1:00:21: Visual: Footage of James Wyatt (Atlanta resident) driving his cab in Atlanta. Wyatt talks about how life has changed in Atlanta since the civil rights movement. Christy George reports that Wyatt is 84 years old; that he has been driving a cab for 52 years. V: Footage of Wyatt talking about how is mother used to work in the cafeteria of a white school. Wyatt says that she would bring the leftovers home to him. Footage of Jesse Jackson (African American leader) addressing an audience. Jackson talks about how his mother could not prepare a Thanksgiving meal for his family. Jackson say that his mother was busy serving another family's meal. Footage of Wyatt saying that he would have liked to have seen Jackson as the Democratic nominee or as the running mate of Michael Dukakis (Democratic nominee for US President). Christy George stands in front of the Auburn Rib Shack in Atlanta. George reports that Dukakis needs to ask African American voters what they want. V: Footage of an African American female working behind a counter in a restaurant. The woman says that some voters may vote for the Republican ticket if they are disappointed in the Democratic ticket. Footage of an African American male saying that many voters will be upset if Jackson is left off of the Democratic ticket. Shot of an African American man working in the kitchen of the Auburn Rib Shack. George reports that workers and customers at the Auburn Rib Shack are hoping that Jackson will named to the Democratic ticket. V: Footage of an African American man saying that many African Americans registered to vote in order to vote for Jackson. Footage of Dukakis speaking from a podium at the Democratic National Convention. Jackson and Lloyd Bentsen (US Senator) stand on each side of Dukakis. Dukakis says that he wants Jackson and his supporters to play a major role in the presidential campaign. George reports that Dukakis and Bentsen both have good civil rights records. George notes that African American voters may be waiting for Jackson to throw his support behind Dukakis. V: Footage of an African American woman in the driver's seat of a car. The woman says that Jackson deserves a chance. Footage of an African American woman saying that it is time for a change; that the US is ready for an African American candidate. Footage of two women wearing T-shirts which read, "Jesse Walk Out." The women say that Dukakis should go back to Massachusetts. Footage of Wyatt talking about Dukakis. Wyatt says that he has not heard much about Dukakis; that the Democratic Party needs a good leader. Shot of Wyatt's cab turning a corner.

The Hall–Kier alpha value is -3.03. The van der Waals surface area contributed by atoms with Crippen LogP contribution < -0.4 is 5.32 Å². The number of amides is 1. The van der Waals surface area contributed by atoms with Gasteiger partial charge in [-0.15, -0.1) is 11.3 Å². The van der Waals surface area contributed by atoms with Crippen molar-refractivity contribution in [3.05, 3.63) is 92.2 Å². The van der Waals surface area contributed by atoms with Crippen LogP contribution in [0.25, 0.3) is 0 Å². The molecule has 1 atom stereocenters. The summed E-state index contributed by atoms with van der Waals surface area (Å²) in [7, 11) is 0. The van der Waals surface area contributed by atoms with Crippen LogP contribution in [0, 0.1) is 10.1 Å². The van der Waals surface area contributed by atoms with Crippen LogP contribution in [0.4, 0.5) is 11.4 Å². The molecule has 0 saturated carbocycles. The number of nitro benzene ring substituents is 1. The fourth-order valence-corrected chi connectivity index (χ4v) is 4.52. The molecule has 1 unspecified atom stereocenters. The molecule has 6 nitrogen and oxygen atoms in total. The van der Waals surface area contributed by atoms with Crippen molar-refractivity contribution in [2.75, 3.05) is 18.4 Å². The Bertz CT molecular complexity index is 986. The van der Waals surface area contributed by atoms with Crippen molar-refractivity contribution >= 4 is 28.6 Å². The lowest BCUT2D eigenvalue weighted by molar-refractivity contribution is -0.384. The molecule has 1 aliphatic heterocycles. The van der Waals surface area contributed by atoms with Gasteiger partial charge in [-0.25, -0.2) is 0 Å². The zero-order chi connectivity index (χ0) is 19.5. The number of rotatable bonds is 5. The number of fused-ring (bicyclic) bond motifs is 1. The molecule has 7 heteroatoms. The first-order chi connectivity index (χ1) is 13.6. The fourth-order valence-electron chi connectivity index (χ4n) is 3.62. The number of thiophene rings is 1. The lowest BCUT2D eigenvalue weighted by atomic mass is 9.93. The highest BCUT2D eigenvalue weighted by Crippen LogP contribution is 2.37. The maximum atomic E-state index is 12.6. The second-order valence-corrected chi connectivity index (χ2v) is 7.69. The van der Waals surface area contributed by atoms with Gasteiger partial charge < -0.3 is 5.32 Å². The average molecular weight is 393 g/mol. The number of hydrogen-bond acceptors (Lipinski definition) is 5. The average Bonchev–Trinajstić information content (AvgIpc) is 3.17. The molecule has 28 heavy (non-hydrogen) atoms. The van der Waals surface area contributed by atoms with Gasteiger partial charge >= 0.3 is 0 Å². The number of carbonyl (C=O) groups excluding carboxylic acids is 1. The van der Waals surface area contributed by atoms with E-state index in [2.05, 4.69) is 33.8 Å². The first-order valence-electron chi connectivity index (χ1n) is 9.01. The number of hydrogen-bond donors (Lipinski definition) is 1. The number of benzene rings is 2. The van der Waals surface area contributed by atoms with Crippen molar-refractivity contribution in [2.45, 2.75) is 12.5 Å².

Collection: Ten O'Clock News
Date Created: 07/18/1988
Description: Christy George reports from the Democratic National Convention in Atlanta. George reports that Atlanta is the heart of the new South; she adds that the region is becoming more diverse, and has been energized by an influx of industry and culture. George reports that the Mississippi Delegation to the Democratic National Convention is said to lead the region on issues of race relations. George notes that the Mississippi delegates are representative of the new South. Interviews with Mississippi delegates Jesse Banks, Ed Cole, Isaiah Frederides, Sherry Fisher, Deborah Dunn and Joe Gaitlin. Each delegate expresses pride in the political process and talks about the changes in the state of Mississippi. George reviews the struggle by African Americans for inclusion in the Democratic Party. George discusses the history of African Americans at the Democratic National Convention from 1948 to 1968. George's report includes footage of civil rights protesters in the 1960s and footage of the Democratic National Convention in the 1960s. George's report is also accompanied by footage of Jesse Jackson at the 1988 Democratic National Convention. George notes that Jackson has led a new group of people into the Democratic Party.